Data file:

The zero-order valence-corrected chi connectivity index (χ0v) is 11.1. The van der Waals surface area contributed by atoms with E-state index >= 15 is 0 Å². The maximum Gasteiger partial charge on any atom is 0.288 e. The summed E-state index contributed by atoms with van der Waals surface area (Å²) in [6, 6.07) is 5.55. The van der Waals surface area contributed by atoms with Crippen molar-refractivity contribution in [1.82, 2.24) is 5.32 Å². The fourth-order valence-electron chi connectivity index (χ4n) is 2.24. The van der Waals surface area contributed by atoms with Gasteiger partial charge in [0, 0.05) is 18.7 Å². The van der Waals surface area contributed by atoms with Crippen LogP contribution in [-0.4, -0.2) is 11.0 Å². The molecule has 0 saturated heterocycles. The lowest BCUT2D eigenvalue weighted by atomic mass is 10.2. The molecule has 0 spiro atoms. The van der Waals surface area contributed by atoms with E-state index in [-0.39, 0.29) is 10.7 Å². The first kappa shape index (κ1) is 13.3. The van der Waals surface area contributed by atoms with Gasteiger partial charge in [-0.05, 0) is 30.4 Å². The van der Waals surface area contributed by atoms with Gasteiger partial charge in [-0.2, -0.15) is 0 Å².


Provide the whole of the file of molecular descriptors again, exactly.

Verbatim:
The zero-order valence-corrected chi connectivity index (χ0v) is 11.1. The van der Waals surface area contributed by atoms with E-state index >= 15 is 0 Å². The maximum Gasteiger partial charge on any atom is 0.288 e. The summed E-state index contributed by atoms with van der Waals surface area (Å²) in [6, 6.07) is 5.55. The van der Waals surface area contributed by atoms with Crippen molar-refractivity contribution in [1.82, 2.24) is 5.32 Å². The fourth-order valence-electron chi connectivity index (χ4n) is 2.24. The van der Waals surface area contributed by atoms with Gasteiger partial charge in [0, 0.05) is 18.7 Å². The van der Waals surface area contributed by atoms with Crippen LogP contribution in [-0.4, -0.2) is 11.0 Å². The molecule has 0 saturated heterocycles. The lowest BCUT2D eigenvalue weighted by atomic mass is 10.2. The molecule has 0 spiro atoms. The van der Waals surface area contributed by atoms with E-state index in [-0.39, 0.29) is 10.7 Å². The first kappa shape index (κ1) is 13.3. The van der Waals surface area contributed by atoms with Gasteiger partial charge in [-0.05, 0) is 30.4 Å². The van der Waals surface area contributed by atoms with Gasteiger partial charge in [-0.2, -0.15) is 0 Å².